On August 31, an unidentified woman survived an apparent murder-suicide near Flint, Michigan, escaping with stab wounds to her neck. Her attacker killed himself.
On August 30, Piara Kang was charged with the second-degree murder of his wife, Baldish Kang, both of Edmonton.
On Sept. 2, Tasha Thomas was shot and killed by her husband outside of a daycare in Tennesee.
On Sept. 3, Maria Fernandes’ funeral was held in Newark. While napping in her car between three jobs she died from the gasoline fumes resulting from a turned-over can in her trunk.
You may have missed these stories because the mainstream press was obsessing over the cell phone photos of some white celebs.
Because some lives are worth more than others.
I find writing about feminism and sexism to be very difficult. When I start down one path, I inevitably end up with the names of the dead, the victims of femicide, the ultimate result of systemic sexism. But most stories about sexism are not about fatal acts. Most are about the daily manifestations of sexism that #yesallwomen have faced.
When writing about sexism, we have a responsibility to link these acts to broader social or economic forces, look outside of sexism itself and see how sexism is being used as a tool to advance a particular political project.
When hundreds of celebrity photos were stolen from iCloud, many feminist writers missed an important opportunity to do just this.
Many writers pushed back against the language used to describe the cyber attack: no, stealing someone’s photos from the cloud isn’t a leak; no, it’s not OK to blame someone whose photos were stolen; yes, this was sexual assault.
There was also a lot written about the logistics of how such a hack could have been pulled off. Many writers argued that people need to be vigilant with their own security and do more to protect themselves online.
But few writers took a step back to combine these narratives. Instead, the debate about whether or not Lawrence has the right to own nude photos of herself dominated most feminist writing. While I appreciate that much of the analyses of the event were written to respond to victim-blaming, it felt like there were too many people responding to the trolls, narrowing the analysis.
Instead, we should have been asking this: in an age where every camera we possess can film us without our knowledge, where all our files can potentially be accessed and where our emails and phone calls are being monitored by various governments, who among us is a target? And how can we protect each other from being a target?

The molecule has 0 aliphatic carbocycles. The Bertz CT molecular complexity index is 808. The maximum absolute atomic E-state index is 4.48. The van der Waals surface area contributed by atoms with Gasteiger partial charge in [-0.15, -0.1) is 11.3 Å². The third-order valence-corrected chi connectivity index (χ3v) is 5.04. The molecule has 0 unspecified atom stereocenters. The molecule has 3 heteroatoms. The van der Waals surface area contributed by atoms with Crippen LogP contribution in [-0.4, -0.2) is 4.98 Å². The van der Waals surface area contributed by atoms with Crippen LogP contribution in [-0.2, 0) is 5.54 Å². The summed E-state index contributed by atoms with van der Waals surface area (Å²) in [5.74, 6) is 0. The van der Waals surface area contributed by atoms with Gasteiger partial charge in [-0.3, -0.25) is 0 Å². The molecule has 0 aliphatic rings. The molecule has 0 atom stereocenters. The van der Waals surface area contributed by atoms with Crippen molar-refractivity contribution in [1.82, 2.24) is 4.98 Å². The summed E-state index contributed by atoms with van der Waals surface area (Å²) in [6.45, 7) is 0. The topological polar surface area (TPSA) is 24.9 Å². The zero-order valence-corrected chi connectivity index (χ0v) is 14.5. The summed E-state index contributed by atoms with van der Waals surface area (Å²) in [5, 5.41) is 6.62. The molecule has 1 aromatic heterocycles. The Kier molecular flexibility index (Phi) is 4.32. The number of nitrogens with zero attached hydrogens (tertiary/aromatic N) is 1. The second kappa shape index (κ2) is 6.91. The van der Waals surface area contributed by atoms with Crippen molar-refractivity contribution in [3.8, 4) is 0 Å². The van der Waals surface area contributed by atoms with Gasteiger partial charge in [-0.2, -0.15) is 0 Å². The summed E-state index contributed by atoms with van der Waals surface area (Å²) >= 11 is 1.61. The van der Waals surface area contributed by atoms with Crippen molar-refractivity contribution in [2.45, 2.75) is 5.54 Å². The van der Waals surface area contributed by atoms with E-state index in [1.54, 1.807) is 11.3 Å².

Women celebrities are targets. So are people who pose political threats, peace organizations, anti-poverty groups, non-White folks, anarchists, progressive church groups, Muslims, queer youth, sex workers, outspoken online ranters and bloggers, and so on.
While the culprits in this attack were sexist trolls, we know that the government also has the same power and we know that we’re all being watched.
And somehow, we’re not collectively outraged.
When Glenn Greenwald first reported on the leaked NSA documents, he argued that it was critical for society to know what information was being gathered from them: which conversations, love letters, angry emails etc. are now in the possession of the US government.
When the phone hacking scandal in England rocked Rupert Murdoch’s newspaper empire, it should have kickstarted a broader discussion on the security of our cell phones.
In Wired’s feature on Edward Snowden, James Bamford reminds readers that the NSA leak exposed the practice of spying “political radicals” and their online porn habits in order to disgrace or undermine them.
At each juncture, coordinated outrage has been minimal. Average people are not demonstrating their anger. Many progressive organizations have failed to mobilize around these issues. And we haven’t done enough to situate questions about our security within systems of oppression like racism or sexism.
The result is that analyses about leaked celebrity photos, while excellent on one level, miss the opportunity to make broader links.
Celebrity photos are just the tip of the iceberg. In an era where our cellphone microphone can be used by someone remotely and where spying is as ubiquitous as the weather, the debate has to move beyond whether someone has the right to take a naked photo of themselves, even if some people try to blame the victim to change the channel on the gendered dynamic of these attacks.
We have to remind ourselves that systems of capitalist exploitation, white supremacy and the supremacy of men are all tied into the every day expressions of sexism. And that, in a world that’s increasingly unsafe for women, illusions of our own security and control must be broken.
Sexism is seeped through every aspect of society, and this includes who is the target of security hacks, whether by government, by basement-dwelling anti-women trolls or by other kids in high school.
But when we forget to situate this sexism in a broader context (i.e. the pervasiveness of the security state, how exposed our own documents are online), we lose the thread. We forget to tie oppression to the broader systems that are working together to monitor, control and force obedience from us all.